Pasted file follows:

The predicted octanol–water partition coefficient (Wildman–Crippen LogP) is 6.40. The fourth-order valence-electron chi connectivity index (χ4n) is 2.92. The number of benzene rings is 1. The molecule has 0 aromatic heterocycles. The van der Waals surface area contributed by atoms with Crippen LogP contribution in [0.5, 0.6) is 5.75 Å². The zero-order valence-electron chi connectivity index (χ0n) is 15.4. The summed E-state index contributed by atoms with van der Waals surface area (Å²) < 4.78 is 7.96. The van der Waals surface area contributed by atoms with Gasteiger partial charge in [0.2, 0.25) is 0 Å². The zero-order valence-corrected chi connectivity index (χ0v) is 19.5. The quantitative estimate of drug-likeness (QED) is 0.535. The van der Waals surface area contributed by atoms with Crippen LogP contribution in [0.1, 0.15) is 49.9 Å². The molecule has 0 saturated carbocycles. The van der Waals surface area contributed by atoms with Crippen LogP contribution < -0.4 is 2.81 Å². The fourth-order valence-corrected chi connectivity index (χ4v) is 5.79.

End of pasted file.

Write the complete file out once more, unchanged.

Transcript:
The predicted octanol–water partition coefficient (Wildman–Crippen LogP) is 6.40. The fourth-order valence-electron chi connectivity index (χ4n) is 2.92. The number of benzene rings is 1. The molecule has 0 aromatic heterocycles. The van der Waals surface area contributed by atoms with Crippen LogP contribution in [0.5, 0.6) is 5.75 Å². The zero-order valence-electron chi connectivity index (χ0n) is 15.4. The summed E-state index contributed by atoms with van der Waals surface area (Å²) < 4.78 is 7.96. The van der Waals surface area contributed by atoms with Gasteiger partial charge in [0.2, 0.25) is 0 Å². The zero-order valence-corrected chi connectivity index (χ0v) is 19.5. The quantitative estimate of drug-likeness (QED) is 0.535. The van der Waals surface area contributed by atoms with Crippen LogP contribution in [0.1, 0.15) is 49.9 Å². The molecule has 0 saturated carbocycles. The van der Waals surface area contributed by atoms with Crippen LogP contribution < -0.4 is 2.81 Å². The fourth-order valence-corrected chi connectivity index (χ4v) is 5.79.